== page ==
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Shakespeare's Plays

direstraits

Well-Known Member
Google is truly the outsourced mind for the modern generation. So damn easy for people to commit mistakes in a couple of keystrokes. Goodness knows I've committed damn a lot of them myself.
 

beer good

Well-Known Member
So I got to se the National Theatre's performance of Timon Of Athens the other day. No, I wasn't in London, but I just happened to walk past my local cinema and saw a big sign saying "Timon Of Athens - Live From London on the big screen". Apparently the last performance of it, too.

The moon's an arrant thief, And her pale fire she snatches from the sun.

And I thought it was, for the most part, pretty brilliant - not perfect, but as adaptations of Shakespeare set in contemporary times go, it's certainly timely. To be honest I've probably read the play once, years ago, and it's not one that left very strong memories so I can't say how much is Shakespeare and how much is adaptation (in an interview shown before the performance, the director said that since Timon is unfinished and most likely was never performed in Shakespeare's time, he has no qualms about editing the text since Shakespeare would have had to do the same). As Shakespeare plays go, it's not one of his strongest; a very thin plot, heavy on satire but light on the sort of sharp characterisation and witty wordplay that you'd expect from a Shakespeare play - hell, several of the characters aren't even named in the version that's been preserved.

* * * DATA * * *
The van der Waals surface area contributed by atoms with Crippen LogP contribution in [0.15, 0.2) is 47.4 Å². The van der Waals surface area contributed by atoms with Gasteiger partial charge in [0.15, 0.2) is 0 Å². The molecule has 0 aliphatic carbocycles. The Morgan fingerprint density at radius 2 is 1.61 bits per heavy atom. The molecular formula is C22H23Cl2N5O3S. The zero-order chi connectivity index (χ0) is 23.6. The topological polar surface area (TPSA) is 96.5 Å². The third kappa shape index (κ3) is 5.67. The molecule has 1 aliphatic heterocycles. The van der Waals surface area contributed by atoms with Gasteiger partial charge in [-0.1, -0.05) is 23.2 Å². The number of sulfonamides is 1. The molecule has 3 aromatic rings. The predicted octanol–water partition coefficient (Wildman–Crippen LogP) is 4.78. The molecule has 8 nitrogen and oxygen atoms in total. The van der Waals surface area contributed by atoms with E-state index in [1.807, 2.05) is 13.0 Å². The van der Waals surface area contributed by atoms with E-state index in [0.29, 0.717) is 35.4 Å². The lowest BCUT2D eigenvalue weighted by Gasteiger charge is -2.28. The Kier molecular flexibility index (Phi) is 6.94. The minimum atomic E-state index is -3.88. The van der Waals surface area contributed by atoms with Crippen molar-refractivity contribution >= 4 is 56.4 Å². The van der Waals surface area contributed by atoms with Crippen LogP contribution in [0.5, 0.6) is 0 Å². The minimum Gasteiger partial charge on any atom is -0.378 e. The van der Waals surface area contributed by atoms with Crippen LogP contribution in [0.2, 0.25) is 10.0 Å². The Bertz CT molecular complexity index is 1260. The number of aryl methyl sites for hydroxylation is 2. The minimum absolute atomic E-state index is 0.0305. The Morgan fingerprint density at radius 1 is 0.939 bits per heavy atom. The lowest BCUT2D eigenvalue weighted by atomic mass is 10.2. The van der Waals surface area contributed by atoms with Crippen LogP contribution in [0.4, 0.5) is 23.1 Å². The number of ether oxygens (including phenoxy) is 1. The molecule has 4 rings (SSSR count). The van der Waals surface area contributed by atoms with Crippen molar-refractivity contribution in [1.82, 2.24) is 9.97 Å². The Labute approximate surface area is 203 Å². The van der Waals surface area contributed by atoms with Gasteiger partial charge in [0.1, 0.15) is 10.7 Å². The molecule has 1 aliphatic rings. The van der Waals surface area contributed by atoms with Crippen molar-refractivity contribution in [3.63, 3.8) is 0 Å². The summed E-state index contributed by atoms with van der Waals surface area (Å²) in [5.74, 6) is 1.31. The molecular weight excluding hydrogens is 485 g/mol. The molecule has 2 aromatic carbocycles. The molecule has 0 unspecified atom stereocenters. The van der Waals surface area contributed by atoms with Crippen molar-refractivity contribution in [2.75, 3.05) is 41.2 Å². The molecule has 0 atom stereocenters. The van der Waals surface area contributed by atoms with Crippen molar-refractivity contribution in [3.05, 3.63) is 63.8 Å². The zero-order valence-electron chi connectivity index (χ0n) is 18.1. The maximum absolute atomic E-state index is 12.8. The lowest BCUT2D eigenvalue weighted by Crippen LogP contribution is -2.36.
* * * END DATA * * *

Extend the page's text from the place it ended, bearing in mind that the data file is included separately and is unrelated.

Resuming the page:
Bounty, being free itself, thinks all others so.

But not unlike Fiennes' Coriolanus, this version of Timon isn't so much filtered through Occupy protests, financial crises (it's set in Athens...) and crumbling social order as positively steeped in it. Timon here is a financial bigshot, one of the elite rich who spend their days scratching each others backs, praising and lavishing gifts upon each other, ignoring the rumbling in the streets far below, the words "Let them eat cake" all but spoken aloud... and when one of them (Timon himself) falls on hard times as his wealth crumbles, built as it is on a house of cards all marked "IOU", everyone else turns on him for not meeting their austerity requirements even as they're still full from dining at his table the night before. Yeah, the director knows what buttons he's pushing here.

For every grise of fortune Is smooth'd by that below.

Of course, the other side, the horde outside the gates - dressed in hoodies, carrying slogans, sleeping in cheap tents, directly from the set of Cronenberg's Cosmopolis - don't fare much better; the slightest hint of gold and they'll sell anything, kill anyone. For all of Shakespeare's humanity, he wasn't necessarily a great liberal democrat (as opposed to a Liberal, a Democrat, or a Liberal Democrat) by today's standards; his sympathy isn't necessarily with the disenfranchised as with the noble. So between the rich who have too much money and don't understand how good they have it, and the poor who simply want what the others have, that leaves the director with the choice of almost accepting Timon's complete misanthropy as he stands, for the entire second half of the play, in the wilderness (here a dirty city street), clad in rags behind a Tesco cart filled with garbage and worthless gold, cursing mankind (and damn, Simon Russell Beale is fantastic... Deborah Findlay, perhaps, slightly less so). Before we end on a note that's as cynical about the nature of power and privilege as it gets.

Meet the new boss. Same as the old boss.

Not a perfect play, not an entirely perfect performance, but thanks for reminding me that Shakespeare never ceases to be relevant.
 

SeoulMan

Member